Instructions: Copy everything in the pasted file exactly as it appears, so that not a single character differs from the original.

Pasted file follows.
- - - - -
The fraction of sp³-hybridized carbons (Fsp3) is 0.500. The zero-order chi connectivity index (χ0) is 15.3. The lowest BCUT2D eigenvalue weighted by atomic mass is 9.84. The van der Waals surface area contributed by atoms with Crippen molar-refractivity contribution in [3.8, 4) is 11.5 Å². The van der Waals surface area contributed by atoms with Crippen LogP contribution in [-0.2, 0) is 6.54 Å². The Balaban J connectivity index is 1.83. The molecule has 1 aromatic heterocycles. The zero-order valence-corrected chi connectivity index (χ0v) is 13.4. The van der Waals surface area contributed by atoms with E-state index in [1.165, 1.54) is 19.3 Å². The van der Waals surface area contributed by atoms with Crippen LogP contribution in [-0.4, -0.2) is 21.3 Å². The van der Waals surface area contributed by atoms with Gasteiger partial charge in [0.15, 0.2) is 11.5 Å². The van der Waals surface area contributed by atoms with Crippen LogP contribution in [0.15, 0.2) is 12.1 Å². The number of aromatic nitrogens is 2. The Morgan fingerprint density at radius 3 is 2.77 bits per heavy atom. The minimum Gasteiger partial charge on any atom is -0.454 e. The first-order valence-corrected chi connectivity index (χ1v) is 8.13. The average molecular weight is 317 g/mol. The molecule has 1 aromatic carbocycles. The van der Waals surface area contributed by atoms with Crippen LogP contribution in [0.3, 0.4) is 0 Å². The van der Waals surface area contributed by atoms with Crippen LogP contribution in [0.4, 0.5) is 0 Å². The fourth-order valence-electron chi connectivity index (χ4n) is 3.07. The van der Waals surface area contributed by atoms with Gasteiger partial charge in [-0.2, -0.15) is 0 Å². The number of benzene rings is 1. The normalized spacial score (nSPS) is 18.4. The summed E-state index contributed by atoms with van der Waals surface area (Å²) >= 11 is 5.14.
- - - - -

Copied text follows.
The fraction of sp³-hybridized carbons (Fsp3) is 0.500. The zero-order chi connectivity index (χ0) is 15.3. The lowest BCUT2D eigenvalue weighted by atomic mass is 9.84. The van der Waals surface area contributed by atoms with Crippen molar-refractivity contribution in [3.8, 4) is 11.5 Å². The van der Waals surface area contributed by atoms with Crippen LogP contribution in [-0.2, 0) is 6.54 Å². The Balaban J connectivity index is 1.83. The molecule has 1 aromatic heterocycles. The zero-order valence-corrected chi connectivity index (χ0v) is 13.4. The van der Waals surface area contributed by atoms with E-state index in [1.165, 1.54) is 19.3 Å². The van der Waals surface area contributed by atoms with Crippen LogP contribution in [-0.4, -0.2) is 21.3 Å². The van der Waals surface area contributed by atoms with Gasteiger partial charge in [0.15, 0.2) is 11.5 Å². The van der Waals surface area contributed by atoms with Crippen LogP contribution in [0.15, 0.2) is 12.1 Å². The number of aromatic nitrogens is 2. The Morgan fingerprint density at radius 3 is 2.77 bits per heavy atom. The minimum Gasteiger partial charge on any atom is -0.454 e. The first-order valence-corrected chi connectivity index (χ1v) is 8.13. The average molecular weight is 317 g/mol. The molecule has 1 aromatic carbocycles. The van der Waals surface area contributed by atoms with Crippen LogP contribution in [0.3, 0.4) is 0 Å². The van der Waals surface area contributed by atoms with Crippen LogP contribution in [0.4, 0.5) is 0 Å². The fourth-order valence-electron chi connectivity index (χ4n) is 3.07. The van der Waals surface area contributed by atoms with Gasteiger partial charge in [-0.2, -0.15) is 0 Å². The number of benzene rings is 1. The normalized spacial score (nSPS) is 18.4. The summed E-state index contributed by atoms with van der Waals surface area (Å²) >= 11 is 5.14.